In the last couple of years, I have had a case with a couple who were veterinarians, and they both owned and ran this veterinarian practice. You are sitting there wondering who is going to leave and who is going to stay. When you get a divorce, you’re going to disentangle the parties completely and financially. It’s very unlikely that someone would stay working in the business. But in that case, one of the parties was going to have to buy the other person out of the value of the veterinary practice. It just sort of shook out that one of them decided they were going to be the one that could do that, could stay in the business, could do the work, and could buy the other person out. The other person was willing to look into working somewhere else, maybe starting their own business in another location. That sort of worked itself out.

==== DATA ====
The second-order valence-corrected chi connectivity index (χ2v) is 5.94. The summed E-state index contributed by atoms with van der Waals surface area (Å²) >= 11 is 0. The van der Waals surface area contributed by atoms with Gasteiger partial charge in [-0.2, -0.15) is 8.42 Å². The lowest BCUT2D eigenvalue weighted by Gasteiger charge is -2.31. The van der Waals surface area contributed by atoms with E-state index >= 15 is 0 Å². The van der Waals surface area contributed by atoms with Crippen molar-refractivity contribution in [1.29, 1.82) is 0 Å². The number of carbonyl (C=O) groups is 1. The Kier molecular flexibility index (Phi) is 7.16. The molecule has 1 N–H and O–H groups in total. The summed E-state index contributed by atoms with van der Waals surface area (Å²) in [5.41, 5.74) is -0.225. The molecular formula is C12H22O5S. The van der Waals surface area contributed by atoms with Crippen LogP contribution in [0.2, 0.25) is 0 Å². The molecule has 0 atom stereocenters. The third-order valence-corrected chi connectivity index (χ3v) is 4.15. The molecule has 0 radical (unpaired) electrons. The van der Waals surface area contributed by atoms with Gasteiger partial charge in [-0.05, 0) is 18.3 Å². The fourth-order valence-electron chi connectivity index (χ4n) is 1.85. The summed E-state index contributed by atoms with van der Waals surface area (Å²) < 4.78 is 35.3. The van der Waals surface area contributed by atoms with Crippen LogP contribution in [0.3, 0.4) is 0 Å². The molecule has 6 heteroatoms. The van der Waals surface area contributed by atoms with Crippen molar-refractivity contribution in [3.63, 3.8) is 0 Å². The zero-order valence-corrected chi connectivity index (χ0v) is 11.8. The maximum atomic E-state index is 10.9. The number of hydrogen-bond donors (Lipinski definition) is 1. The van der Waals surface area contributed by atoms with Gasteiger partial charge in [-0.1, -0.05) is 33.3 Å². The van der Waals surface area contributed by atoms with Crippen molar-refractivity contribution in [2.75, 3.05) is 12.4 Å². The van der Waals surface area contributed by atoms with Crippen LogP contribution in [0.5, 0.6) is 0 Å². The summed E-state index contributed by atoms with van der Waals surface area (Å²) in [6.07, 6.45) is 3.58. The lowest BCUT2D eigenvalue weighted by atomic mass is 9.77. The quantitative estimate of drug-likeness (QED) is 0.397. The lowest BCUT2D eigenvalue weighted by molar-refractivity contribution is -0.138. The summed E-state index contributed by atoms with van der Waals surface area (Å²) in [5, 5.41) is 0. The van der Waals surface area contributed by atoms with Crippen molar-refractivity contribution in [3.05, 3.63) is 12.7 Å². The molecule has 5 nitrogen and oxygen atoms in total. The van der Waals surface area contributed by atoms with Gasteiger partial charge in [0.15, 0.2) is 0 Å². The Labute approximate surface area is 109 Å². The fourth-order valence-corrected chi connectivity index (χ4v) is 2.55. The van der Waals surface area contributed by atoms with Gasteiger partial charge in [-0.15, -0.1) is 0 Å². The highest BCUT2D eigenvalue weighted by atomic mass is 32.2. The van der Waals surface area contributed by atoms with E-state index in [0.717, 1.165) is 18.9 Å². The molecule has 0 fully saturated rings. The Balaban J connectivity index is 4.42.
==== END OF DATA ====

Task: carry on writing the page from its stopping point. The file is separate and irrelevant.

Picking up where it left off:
Normally, there’s always one person that’s really the primary person in the business. It’s the family-owned business that’s been a timber company in the family for generations, or somebody is doing most of the work but the other person is just doing the bookkeeping. Typically, the owner that’s the most involved is going to be the one that’s going to end up staying.
Laura Schantz, a Beaverton divorce and family lawyer and mediator has helped clients find creative solutions to complex financial matters involving asset division, spousal support, and child support. To learn more about Laura Schantz and her firm, visit www.oregondivorceattorney.com.
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